For evidence to be relevant, it must have some logical tendency to prove or disprove a fact, which is of consequence to the outcome of the case. Stephens. V. State, 2001 WL 252160 (Fla.).† The defendant wanted to introduce testimony regarding the victimís occupations as mental healthcare providers because he claims it was relevant to show they ďwould have been familiar or at least accustomed to the Appellantís erratic behavior and not quite as sensitive as the State would have them believe.Ē† There is no factual foundation to support the assertion that as mental healthcare providers they would be less likely to be offended by the defendantís actions.† Whether as mental healthcare providers they may have observed similar behavior is not relevant to whether they were offended in this case.† Therefore, this court finds no abuse of discretion by the trial judge in excluding testimony regarding the victimís occupations.
The third issue raised is that the trial court erred in denying a mistrial after the Stateís witness repeatedly violated appellantís motion in limine regarding the defendantís prior bad behavior.† A trial courtís ruling on a Motion for Mistrial is also subject to an abuse of discretion standard of review.† Goodwin v. State, 751 So.2d 537 (Fla. 1999).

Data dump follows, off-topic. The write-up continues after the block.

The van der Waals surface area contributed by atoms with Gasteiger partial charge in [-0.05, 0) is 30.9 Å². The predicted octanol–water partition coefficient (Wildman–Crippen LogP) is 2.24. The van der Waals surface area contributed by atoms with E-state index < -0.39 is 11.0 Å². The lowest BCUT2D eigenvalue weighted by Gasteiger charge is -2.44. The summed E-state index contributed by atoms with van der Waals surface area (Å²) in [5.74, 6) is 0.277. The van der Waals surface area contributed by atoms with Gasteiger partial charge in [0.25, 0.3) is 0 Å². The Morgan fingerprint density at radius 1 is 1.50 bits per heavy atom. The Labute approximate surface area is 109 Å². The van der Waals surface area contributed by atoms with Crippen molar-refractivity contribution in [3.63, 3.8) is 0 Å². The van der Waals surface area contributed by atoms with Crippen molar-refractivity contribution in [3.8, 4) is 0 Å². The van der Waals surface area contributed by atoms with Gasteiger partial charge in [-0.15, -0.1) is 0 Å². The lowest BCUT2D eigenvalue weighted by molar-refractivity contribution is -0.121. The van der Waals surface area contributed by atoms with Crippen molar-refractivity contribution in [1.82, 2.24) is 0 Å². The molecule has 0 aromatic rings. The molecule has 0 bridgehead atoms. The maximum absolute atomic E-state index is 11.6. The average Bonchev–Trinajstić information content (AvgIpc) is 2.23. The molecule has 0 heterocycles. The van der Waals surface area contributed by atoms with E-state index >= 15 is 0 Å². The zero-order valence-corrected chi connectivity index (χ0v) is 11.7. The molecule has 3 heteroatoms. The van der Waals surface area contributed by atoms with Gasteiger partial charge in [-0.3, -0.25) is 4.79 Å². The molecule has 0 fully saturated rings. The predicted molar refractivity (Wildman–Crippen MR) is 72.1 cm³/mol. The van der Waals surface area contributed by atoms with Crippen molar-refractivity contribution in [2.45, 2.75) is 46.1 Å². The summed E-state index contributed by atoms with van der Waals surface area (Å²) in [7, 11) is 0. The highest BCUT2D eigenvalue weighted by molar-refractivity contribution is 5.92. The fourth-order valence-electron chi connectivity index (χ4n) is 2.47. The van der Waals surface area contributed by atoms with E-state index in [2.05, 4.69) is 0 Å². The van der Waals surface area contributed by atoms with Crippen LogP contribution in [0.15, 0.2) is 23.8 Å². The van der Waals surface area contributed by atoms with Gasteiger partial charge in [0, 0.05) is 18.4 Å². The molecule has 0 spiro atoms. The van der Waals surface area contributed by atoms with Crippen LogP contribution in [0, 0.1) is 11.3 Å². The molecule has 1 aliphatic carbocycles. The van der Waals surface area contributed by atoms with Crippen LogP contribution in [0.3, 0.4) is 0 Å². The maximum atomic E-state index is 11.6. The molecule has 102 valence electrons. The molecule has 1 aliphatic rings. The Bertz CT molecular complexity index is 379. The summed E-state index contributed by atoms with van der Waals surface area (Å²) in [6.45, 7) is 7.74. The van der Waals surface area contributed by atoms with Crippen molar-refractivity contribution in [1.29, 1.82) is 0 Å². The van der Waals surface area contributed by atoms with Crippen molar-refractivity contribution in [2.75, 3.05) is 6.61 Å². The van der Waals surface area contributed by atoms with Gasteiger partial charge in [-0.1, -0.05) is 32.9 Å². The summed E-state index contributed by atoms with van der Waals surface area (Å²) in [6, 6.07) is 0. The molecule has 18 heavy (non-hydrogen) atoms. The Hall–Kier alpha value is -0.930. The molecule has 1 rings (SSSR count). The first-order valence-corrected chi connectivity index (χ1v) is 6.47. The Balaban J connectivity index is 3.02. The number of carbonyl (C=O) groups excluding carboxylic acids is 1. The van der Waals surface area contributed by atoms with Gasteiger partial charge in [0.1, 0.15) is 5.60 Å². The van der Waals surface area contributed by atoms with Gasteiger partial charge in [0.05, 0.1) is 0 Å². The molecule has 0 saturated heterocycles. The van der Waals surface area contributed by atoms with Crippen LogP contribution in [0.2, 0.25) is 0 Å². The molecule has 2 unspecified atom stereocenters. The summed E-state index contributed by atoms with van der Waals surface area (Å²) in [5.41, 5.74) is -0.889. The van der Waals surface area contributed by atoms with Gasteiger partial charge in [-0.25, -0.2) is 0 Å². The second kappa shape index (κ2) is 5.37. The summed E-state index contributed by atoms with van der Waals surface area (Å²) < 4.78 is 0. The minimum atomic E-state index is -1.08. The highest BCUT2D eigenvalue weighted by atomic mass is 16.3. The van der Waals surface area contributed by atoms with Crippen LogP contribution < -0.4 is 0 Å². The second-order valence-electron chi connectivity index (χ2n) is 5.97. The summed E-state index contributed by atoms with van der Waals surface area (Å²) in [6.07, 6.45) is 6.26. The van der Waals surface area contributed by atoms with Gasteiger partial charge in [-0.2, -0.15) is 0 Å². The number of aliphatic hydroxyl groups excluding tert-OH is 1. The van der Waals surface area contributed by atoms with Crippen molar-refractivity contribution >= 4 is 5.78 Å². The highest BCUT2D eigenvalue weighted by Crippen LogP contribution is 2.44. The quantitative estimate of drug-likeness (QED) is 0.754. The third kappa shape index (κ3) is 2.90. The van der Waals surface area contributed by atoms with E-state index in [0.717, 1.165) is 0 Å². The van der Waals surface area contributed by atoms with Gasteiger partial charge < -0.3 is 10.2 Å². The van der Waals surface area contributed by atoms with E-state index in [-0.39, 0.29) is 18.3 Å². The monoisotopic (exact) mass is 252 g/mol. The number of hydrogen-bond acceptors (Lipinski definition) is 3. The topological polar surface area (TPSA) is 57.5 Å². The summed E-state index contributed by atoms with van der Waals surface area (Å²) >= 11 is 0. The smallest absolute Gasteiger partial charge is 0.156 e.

A corrections officer corporal testified for the State that he worked in corrections, south division in maximum security.† He testified to the premises and the physical outlay of the Pinellas County Jail facility.† The statements were not offered for the sole reason to attack the credibility of the defendant and suggest his propensity to commit crimes.† They were statements identifying the defendantís location in the jail by a detention deputy.† This Court finds that the trial court did not abuse its discretion by ruling that the corporalís testimony did not unduly prejudice the defendant and denying defendantís Motion for Mistrial.